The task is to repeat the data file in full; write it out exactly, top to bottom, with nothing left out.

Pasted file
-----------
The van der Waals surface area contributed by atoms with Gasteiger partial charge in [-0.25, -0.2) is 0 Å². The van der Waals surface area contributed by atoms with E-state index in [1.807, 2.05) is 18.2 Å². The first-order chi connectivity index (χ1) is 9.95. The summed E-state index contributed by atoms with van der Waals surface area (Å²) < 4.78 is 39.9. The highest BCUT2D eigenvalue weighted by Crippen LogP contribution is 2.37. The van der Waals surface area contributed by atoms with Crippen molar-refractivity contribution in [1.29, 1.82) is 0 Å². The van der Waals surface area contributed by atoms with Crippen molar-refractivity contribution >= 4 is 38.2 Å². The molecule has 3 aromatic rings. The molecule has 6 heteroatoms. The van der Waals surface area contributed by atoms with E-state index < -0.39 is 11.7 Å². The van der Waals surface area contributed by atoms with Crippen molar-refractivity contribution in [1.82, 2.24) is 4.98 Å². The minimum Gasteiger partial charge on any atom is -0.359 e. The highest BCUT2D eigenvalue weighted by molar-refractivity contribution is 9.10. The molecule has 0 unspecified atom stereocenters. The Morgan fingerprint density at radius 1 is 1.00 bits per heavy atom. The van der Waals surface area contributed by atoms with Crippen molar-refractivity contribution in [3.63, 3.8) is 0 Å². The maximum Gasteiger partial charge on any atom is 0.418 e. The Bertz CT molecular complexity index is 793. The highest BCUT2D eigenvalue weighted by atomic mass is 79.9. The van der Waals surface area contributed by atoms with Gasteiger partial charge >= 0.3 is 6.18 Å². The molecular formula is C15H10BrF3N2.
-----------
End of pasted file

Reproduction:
The van der Waals surface area contributed by atoms with Gasteiger partial charge in [-0.25, -0.2) is 0 Å². The van der Waals surface area contributed by atoms with E-state index in [1.807, 2.05) is 18.2 Å². The first-order chi connectivity index (χ1) is 9.95. The summed E-state index contributed by atoms with van der Waals surface area (Å²) < 4.78 is 39.9. The highest BCUT2D eigenvalue weighted by Crippen LogP contribution is 2.37. The van der Waals surface area contributed by atoms with Crippen molar-refractivity contribution in [1.29, 1.82) is 0 Å². The van der Waals surface area contributed by atoms with Crippen molar-refractivity contribution >= 4 is 38.2 Å². The molecule has 3 aromatic rings. The molecule has 6 heteroatoms. The van der Waals surface area contributed by atoms with E-state index < -0.39 is 11.7 Å². The van der Waals surface area contributed by atoms with Crippen molar-refractivity contribution in [1.82, 2.24) is 4.98 Å². The minimum Gasteiger partial charge on any atom is -0.359 e. The highest BCUT2D eigenvalue weighted by molar-refractivity contribution is 9.10. The molecule has 0 unspecified atom stereocenters. The Morgan fingerprint density at radius 1 is 1.00 bits per heavy atom. The van der Waals surface area contributed by atoms with Crippen molar-refractivity contribution in [3.63, 3.8) is 0 Å². The maximum Gasteiger partial charge on any atom is 0.418 e. The Bertz CT molecular complexity index is 793. The highest BCUT2D eigenvalue weighted by atomic mass is 79.9. The van der Waals surface area contributed by atoms with Gasteiger partial charge >= 0.3 is 6.18 Å². The molecular formula is C15H10BrF3N2.